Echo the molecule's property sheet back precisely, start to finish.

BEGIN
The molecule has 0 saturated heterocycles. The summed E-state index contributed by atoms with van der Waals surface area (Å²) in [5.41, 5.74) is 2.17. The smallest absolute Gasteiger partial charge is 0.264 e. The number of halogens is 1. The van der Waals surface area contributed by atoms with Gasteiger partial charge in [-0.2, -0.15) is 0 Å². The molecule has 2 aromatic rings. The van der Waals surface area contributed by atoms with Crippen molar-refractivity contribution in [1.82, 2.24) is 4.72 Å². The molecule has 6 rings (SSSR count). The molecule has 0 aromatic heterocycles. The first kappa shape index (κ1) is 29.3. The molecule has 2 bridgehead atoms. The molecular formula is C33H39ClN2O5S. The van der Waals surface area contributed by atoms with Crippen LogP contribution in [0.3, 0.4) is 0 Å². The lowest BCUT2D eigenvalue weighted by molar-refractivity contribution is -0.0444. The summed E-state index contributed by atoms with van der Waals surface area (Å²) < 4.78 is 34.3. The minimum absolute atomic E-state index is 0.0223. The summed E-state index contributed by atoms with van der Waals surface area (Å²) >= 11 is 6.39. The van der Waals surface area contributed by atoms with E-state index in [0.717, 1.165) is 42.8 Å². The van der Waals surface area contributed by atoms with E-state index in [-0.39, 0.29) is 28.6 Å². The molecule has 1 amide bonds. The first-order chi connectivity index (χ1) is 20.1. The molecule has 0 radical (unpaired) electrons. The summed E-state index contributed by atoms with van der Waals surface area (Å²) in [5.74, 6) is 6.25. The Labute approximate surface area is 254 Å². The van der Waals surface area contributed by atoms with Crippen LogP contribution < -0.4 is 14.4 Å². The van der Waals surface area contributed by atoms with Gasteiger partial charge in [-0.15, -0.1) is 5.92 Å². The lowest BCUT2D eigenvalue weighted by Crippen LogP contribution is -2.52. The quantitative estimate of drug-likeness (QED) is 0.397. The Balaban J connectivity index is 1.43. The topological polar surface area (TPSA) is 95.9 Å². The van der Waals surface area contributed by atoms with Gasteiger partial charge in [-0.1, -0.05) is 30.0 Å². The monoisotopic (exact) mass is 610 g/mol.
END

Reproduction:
The molecule has 0 saturated heterocycles. The summed E-state index contributed by atoms with van der Waals surface area (Å²) in [5.41, 5.74) is 2.17. The smallest absolute Gasteiger partial charge is 0.264 e. The number of halogens is 1. The van der Waals surface area contributed by atoms with Gasteiger partial charge in [-0.2, -0.15) is 0 Å². The molecule has 2 aromatic rings. The van der Waals surface area contributed by atoms with Crippen molar-refractivity contribution in [1.82, 2.24) is 4.72 Å². The molecule has 6 rings (SSSR count). The molecule has 0 aromatic heterocycles. The first kappa shape index (κ1) is 29.3. The molecule has 2 bridgehead atoms. The molecular formula is C33H39ClN2O5S. The van der Waals surface area contributed by atoms with Crippen LogP contribution in [0.3, 0.4) is 0 Å². The lowest BCUT2D eigenvalue weighted by molar-refractivity contribution is -0.0444. The summed E-state index contributed by atoms with van der Waals surface area (Å²) < 4.78 is 34.3. The minimum absolute atomic E-state index is 0.0223. The summed E-state index contributed by atoms with van der Waals surface area (Å²) >= 11 is 6.39. The van der Waals surface area contributed by atoms with E-state index in [0.717, 1.165) is 42.8 Å². The van der Waals surface area contributed by atoms with E-state index in [-0.39, 0.29) is 28.6 Å². The molecule has 1 amide bonds. The first-order chi connectivity index (χ1) is 20.1. The molecule has 0 radical (unpaired) electrons. The summed E-state index contributed by atoms with van der Waals surface area (Å²) in [5.74, 6) is 6.25. The Labute approximate surface area is 254 Å². The van der Waals surface area contributed by atoms with Crippen LogP contribution < -0.4 is 14.4 Å². The van der Waals surface area contributed by atoms with Gasteiger partial charge in [-0.15, -0.1) is 5.92 Å². The lowest BCUT2D eigenvalue weighted by Crippen LogP contribution is -2.52. The quantitative estimate of drug-likeness (QED) is 0.397. The Balaban J connectivity index is 1.43. The topological polar surface area (TPSA) is 95.9 Å². The van der Waals surface area contributed by atoms with Gasteiger partial charge in [-0.1, -0.05) is 30.0 Å². The monoisotopic (exact) mass is 610 g/mol.